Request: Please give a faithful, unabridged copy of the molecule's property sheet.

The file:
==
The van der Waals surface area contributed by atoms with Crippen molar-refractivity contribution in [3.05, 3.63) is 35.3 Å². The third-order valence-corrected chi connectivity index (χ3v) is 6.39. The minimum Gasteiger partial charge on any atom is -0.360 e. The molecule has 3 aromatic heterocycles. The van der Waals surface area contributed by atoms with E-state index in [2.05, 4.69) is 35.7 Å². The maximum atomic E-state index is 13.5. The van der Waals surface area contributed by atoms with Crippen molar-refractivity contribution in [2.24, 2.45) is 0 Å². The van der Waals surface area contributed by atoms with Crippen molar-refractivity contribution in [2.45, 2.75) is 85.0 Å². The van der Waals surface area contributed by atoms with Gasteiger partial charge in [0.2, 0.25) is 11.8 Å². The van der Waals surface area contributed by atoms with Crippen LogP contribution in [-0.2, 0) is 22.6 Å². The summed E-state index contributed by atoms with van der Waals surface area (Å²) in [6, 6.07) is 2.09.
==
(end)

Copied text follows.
The van der Waals surface area contributed by atoms with Crippen molar-refractivity contribution in [3.05, 3.63) is 35.3 Å². The third-order valence-corrected chi connectivity index (χ3v) is 6.39. The minimum Gasteiger partial charge on any atom is -0.360 e. The molecule has 3 aromatic heterocycles. The van der Waals surface area contributed by atoms with E-state index in [2.05, 4.69) is 35.7 Å². The maximum atomic E-state index is 13.5. The van der Waals surface area contributed by atoms with Crippen molar-refractivity contribution in [2.24, 2.45) is 0 Å². The van der Waals surface area contributed by atoms with Crippen molar-refractivity contribution in [2.45, 2.75) is 85.0 Å². The van der Waals surface area contributed by atoms with Gasteiger partial charge in [0.2, 0.25) is 11.8 Å². The van der Waals surface area contributed by atoms with Crippen LogP contribution in [-0.2, 0) is 22.6 Å². The summed E-state index contributed by atoms with van der Waals surface area (Å²) in [6, 6.07) is 2.09.